Private Sector, other key stakeholders sensitised on such a possibility
Developing a strategic long term policy that does not solely rely on oil and one which promotes the diversification of local skills are, among the considerations for the establishment of an onshore oil supply base.
The Ministry of Natural Resources hosted a presentation yesterday at the Arthur Chung Convention Centre, to sensitise the private sector and other key stakeholders on the development of the oil and gas sector. The presentation titled, ‘Developing an onshore supply base’ was made by Ernst and Young (EY) Director of Oil and Gas, Chris Pateman Jones.
“Offshore projects tend to be extremely size constrained and also subject to very high…technical specification which means you have a highly skilled work force in thereand also a lot of the actual components of the project tend to be built elsewhere and then floated into position,” Jones explained.
This could reduce the country’s dependence on oil and gas but there is also the downside, limited job creation within the industry itself. Jones believes that an onshore supply base is the answer for the diversification and growth of the country’s economy.
There are several factors that should be taken into consideration in determining the need for an onshore facility. Jones said that for Guyana, an offshore project could create a “knock on effect” on the number of jobs that can be created in the country.
An onshore supply base could also lead development of local content. This base would see industries such as the maintenance service and fabrication, warehousing, crew change facilities, fuel supplies, customs licencing and tech firms along with ancillary services being utilised and skills being developed from cottage level to a high proficiency level.
However, Jones cautioned a phased approach in the development of local content. “You need to think about this over a phased approach so maybe right at the start there will be relatively small proportion of it done by nationals but there’s no reason to say if you get the contract set up appropriately you can’t transition into that,” Jones said.
The location of the base is also a key question to consider in the establishment of an onshore supply base especially since competition with others within the region will be a big factor against Guyana. “When we’re thinking about this we need to be thinking about it in terms of the wider economic benefit of one of these bases and importantly how you can transition this base that it doesn’t only serve the likes of Exxon…but also serves the other projects that you’re likely to build in terms of your national infrastructure plan,” Jones noted.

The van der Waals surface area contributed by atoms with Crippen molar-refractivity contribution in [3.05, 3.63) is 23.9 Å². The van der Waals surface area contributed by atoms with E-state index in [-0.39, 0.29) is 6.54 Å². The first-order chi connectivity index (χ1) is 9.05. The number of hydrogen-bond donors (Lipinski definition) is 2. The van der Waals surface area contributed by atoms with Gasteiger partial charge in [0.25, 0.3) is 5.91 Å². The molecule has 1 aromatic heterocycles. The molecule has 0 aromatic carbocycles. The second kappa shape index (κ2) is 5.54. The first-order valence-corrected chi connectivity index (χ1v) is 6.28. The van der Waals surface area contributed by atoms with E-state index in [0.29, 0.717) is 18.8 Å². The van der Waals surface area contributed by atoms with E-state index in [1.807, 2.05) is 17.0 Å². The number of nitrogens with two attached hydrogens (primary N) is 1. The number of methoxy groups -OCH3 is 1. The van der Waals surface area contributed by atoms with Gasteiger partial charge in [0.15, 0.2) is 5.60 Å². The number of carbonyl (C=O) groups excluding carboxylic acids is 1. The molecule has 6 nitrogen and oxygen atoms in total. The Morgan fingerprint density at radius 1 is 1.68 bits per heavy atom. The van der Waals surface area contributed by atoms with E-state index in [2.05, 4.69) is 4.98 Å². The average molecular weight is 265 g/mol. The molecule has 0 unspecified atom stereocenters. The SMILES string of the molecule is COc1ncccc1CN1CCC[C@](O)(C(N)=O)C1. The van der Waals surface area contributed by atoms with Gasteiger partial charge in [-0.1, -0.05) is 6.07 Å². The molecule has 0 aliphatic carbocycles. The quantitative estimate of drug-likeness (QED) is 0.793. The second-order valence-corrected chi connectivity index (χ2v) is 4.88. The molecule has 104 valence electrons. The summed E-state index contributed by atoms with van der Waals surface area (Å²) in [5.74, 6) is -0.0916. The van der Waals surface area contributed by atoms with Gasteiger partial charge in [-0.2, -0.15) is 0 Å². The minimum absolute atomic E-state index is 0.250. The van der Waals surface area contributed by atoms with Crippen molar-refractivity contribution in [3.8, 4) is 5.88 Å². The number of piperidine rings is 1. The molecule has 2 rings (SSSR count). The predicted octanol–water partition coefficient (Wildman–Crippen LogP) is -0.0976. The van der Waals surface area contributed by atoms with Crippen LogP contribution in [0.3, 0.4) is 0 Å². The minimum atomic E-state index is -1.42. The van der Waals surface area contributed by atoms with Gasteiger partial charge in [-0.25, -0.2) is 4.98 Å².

The government should also examine international partnership in the development of onshore facilities like the supply base, “Using international partners and investors and thinking cleverly about how you can leverage them in alignment with national strategy,” Jones explained.
Jones cited Norway as a country with best practice for national development. Norway serves as the ‘poster child’ for the positive development of its oil and gas sector which is government controlled in an inclusive way. “When they initially opened the Norwegian continental shelf they didn’t have local capability and expertise so they opened it up in a phased approach,” Jones explained.
Guyana’s situation may bear similarity to Norway’s but there still remain vast differences. Jones noted that Guyana does not have time on its side. “I think we need to be acutely aware of the fact that we need to get a lot of these decisions right the first time that even some of the poster child countries…have made a lot of mistakes,” Jones pointed out.
Meanwhile, Minister of Natural Resources noted that the discourse from the presentation is all part of bringing the country “up to speed” in determining what the best course of action is as Guyana prepares for oil production.
Guyana’s immediate extraction of its oil is likely to be done offshore. The reserves are located some 200km offshore and production is targeted to begin around 2020. (GINA)